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Loss-Function Learning for Digital Tissue Deconvolution

  • Franziska Görtler
  • Stefan Solbrig
  • Tilo Wettig
  • Peter J. Oefner
  • Rainer Spang
  • Michael Altenbuchinger
Conference paper
Part of the Lecture Notes in Computer Science book series (LNCS, volume 10812)

Abstract

The gene expression profile of a tissue averages the expression profiles of all cells in this tissue. Digital tissue deconvolution (DTD) addresses the following inverse problem: Given the expression profile y of a tissue, what is the cellular composition c of that tissue? If X is a matrix whose columns are reference profiles of individual cell types, the composition c can be computed by minimizing \(\mathcal {L}(y-Xc)\) for a given loss function \(\mathcal {L}\). Current methods use predefined all-purpose loss functions. They successfully quantify the dominating cells of a tissue, while often falling short in detecting small cell populations.

Here we use training data to learn the loss function \(\mathcal {L}\) along with the composition c. This allows us to adapt to application-specific requirements such as focusing on small cell populations or distinguishing phenotypically similar cell populations. Our method quantifies large cell fractions as accurately as existing methods and significantly improves the detection of small cell populations and the distinction of similar cell types.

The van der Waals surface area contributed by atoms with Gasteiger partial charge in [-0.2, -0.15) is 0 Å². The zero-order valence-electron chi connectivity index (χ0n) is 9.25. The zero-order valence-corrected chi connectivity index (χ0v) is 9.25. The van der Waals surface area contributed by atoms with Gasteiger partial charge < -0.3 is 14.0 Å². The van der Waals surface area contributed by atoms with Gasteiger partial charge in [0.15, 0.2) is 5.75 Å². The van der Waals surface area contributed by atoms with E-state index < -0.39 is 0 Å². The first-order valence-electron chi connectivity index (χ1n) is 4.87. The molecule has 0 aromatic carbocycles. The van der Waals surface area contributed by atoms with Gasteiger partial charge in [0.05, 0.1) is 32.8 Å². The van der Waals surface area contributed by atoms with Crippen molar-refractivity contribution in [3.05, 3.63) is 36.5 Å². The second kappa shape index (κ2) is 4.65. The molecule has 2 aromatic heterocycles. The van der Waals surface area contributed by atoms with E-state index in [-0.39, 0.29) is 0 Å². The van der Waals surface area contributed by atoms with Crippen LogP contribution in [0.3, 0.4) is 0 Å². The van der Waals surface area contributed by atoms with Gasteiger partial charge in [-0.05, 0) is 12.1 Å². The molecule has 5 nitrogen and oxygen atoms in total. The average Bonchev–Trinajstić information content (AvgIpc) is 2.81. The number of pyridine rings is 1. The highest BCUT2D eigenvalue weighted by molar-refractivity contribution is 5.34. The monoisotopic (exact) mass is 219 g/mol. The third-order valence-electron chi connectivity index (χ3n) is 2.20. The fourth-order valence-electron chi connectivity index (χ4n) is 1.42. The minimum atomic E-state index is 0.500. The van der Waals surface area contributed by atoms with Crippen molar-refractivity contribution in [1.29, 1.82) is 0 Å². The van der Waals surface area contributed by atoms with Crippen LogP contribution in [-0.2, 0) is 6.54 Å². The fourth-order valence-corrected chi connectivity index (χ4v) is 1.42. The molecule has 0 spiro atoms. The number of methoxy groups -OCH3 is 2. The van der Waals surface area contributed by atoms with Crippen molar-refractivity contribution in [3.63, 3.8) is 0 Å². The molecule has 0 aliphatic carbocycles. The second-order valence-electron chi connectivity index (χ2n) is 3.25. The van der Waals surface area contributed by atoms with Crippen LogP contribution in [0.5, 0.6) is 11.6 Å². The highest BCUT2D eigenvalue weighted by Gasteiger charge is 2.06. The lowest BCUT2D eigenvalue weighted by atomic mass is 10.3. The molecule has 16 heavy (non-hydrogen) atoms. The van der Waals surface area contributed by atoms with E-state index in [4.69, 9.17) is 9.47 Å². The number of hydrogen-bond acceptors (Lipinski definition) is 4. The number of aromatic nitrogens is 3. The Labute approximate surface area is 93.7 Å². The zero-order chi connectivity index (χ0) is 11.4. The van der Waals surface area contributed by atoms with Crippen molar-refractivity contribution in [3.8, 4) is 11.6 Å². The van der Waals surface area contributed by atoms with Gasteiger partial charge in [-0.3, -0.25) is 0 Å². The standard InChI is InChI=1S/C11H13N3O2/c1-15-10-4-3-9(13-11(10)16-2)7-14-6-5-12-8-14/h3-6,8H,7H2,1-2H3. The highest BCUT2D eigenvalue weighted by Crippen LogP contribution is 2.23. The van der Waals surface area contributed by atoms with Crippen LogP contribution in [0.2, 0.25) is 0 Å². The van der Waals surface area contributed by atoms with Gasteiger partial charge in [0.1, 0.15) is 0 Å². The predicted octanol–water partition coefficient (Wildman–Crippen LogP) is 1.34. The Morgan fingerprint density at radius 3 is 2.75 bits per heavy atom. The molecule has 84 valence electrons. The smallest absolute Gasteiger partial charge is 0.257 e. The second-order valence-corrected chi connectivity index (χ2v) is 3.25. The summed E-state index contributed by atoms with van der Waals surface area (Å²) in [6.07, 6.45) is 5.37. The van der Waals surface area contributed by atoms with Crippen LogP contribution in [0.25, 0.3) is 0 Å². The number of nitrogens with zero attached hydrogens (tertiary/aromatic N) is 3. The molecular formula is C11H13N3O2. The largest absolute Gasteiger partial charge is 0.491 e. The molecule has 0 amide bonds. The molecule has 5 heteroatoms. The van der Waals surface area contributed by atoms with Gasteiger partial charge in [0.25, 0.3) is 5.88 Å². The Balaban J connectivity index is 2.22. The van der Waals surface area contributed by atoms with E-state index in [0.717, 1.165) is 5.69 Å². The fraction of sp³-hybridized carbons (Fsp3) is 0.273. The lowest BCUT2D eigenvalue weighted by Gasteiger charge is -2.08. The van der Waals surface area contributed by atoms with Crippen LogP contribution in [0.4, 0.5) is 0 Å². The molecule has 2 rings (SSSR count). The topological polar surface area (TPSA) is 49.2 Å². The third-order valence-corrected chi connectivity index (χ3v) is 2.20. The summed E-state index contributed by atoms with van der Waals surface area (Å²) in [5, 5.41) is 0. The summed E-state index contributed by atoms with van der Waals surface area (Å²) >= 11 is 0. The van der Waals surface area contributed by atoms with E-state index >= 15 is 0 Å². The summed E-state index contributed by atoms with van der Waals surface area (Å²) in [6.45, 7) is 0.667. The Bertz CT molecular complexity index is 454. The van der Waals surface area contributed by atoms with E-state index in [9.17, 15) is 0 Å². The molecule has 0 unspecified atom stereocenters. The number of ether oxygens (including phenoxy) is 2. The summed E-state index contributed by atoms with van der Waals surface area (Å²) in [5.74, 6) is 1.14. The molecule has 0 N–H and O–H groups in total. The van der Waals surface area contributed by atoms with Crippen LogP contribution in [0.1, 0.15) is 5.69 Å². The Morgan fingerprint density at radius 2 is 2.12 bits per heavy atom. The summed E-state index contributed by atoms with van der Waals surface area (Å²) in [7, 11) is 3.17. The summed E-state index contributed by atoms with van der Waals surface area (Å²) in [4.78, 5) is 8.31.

Notes

Acknowledgement

This work was supported by BMBF (eMed Grant 031A428A) and DFG (FOR-2127 and SFB/TRR-55).

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Copyright information

© Springer International Publishing AG, part of Springer Nature 2018

Authors and Affiliations

  • Franziska Görtler
    • 1
  • Stefan Solbrig
    • 2
  • Tilo Wettig
    • 2
  • Peter J. Oefner
    • 3
  • Rainer Spang
    • 1
  • Michael Altenbuchinger
    • 1
  1. 1.Statistical Bioinformatics, Institute of Functional GenomicsUniversity of RegensburgRegensburgGermany
  2. 2.Department of PhysicsUniversity of RegensburgRegensburgGermany
  3. 3.Institute of Functional GenomicsUniversity of RegensburgRegensburgGermany

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